Thursday 7 April 2011

A Tale Of Two Musicians...

Well, ok... one musician and one hymn-composer. I'm being generous with the term "hymn."

Joseph Shaw has an excellent rebuttal of the rather mean-spirited (and rather skewed) comments from Paul Inwood on how there are dreadful priests who should be taken to task by their bishops when they do things to the liturgy which the people don't like.

The problem lies in one's idea of what liturgy actually is, of course.

If one believes liturgy to be people coming together to have a good time and a bit of a sing-along to praise God, then yes, the views of the people would matter. But, if (as happens to be the case) the liturgy is the official worship of God by the Church, then the personal likes and dislikes of the people don't actually come into play.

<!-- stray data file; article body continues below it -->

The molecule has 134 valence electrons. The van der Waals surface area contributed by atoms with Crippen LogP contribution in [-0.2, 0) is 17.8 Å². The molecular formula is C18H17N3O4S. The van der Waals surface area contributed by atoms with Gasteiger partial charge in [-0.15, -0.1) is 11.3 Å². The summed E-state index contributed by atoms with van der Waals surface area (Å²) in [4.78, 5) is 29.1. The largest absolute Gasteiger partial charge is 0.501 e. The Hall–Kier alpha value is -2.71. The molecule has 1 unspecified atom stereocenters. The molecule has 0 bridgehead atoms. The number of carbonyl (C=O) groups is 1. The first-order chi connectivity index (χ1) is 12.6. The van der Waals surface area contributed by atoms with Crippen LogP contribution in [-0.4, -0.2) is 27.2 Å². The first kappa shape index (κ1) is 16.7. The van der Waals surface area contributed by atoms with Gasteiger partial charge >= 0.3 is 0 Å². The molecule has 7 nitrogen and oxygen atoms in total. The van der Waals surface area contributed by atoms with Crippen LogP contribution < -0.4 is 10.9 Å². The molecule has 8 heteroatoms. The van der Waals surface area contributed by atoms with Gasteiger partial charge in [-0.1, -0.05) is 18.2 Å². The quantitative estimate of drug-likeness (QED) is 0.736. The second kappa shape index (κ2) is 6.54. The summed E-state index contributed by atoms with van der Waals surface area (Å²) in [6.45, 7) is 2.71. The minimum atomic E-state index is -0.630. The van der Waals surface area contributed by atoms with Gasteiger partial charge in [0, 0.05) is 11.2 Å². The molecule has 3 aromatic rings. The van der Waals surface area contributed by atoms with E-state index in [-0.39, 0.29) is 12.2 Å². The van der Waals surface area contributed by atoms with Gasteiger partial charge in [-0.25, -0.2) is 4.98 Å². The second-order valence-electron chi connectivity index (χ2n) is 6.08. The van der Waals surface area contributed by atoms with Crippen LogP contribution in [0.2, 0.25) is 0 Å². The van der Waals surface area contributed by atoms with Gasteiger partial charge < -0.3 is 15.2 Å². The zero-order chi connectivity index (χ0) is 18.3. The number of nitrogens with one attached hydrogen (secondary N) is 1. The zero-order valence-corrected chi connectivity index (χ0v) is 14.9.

The Ordinary Form and the Extraordinary Form are two valid forms of the one Roman Rite. Both forms should be available for the people of God. Naturally, in the average parish, this means that one Mass is likely to have to be changed: it's up to the Parish Priest to decide which one that should be.

Of course, Mr. Inwood is probably still smarting because the corrected translation of the Mass means that pieces such as his Alleluia-ch-ch ditty and Gathering Mass settings can no longer be used, even in the Novus Ordo. And, in his heart of hearts, he possibly blames the Extraordinary Form and its adherents, because, after all, there is a certain gravitational pull from the usus antiquior. Something to do with the idea that this isn't just a celebratory meal, but it's a sacrifice, and we're at the foot of the cross on Calvary not a community get-together.

The gravitational pull is demonstrated in this excellent article by the musician I mentioned: James MacMillan has only attended three Extraordinary Form Masses so far, but he's been very positively inspired by what he's seen...

1 comment:

Genty said...

And perhaps we're witnessing the germ of an idea which will result in a stupendous James MacMillan LATIN Mass.
Bring it on.

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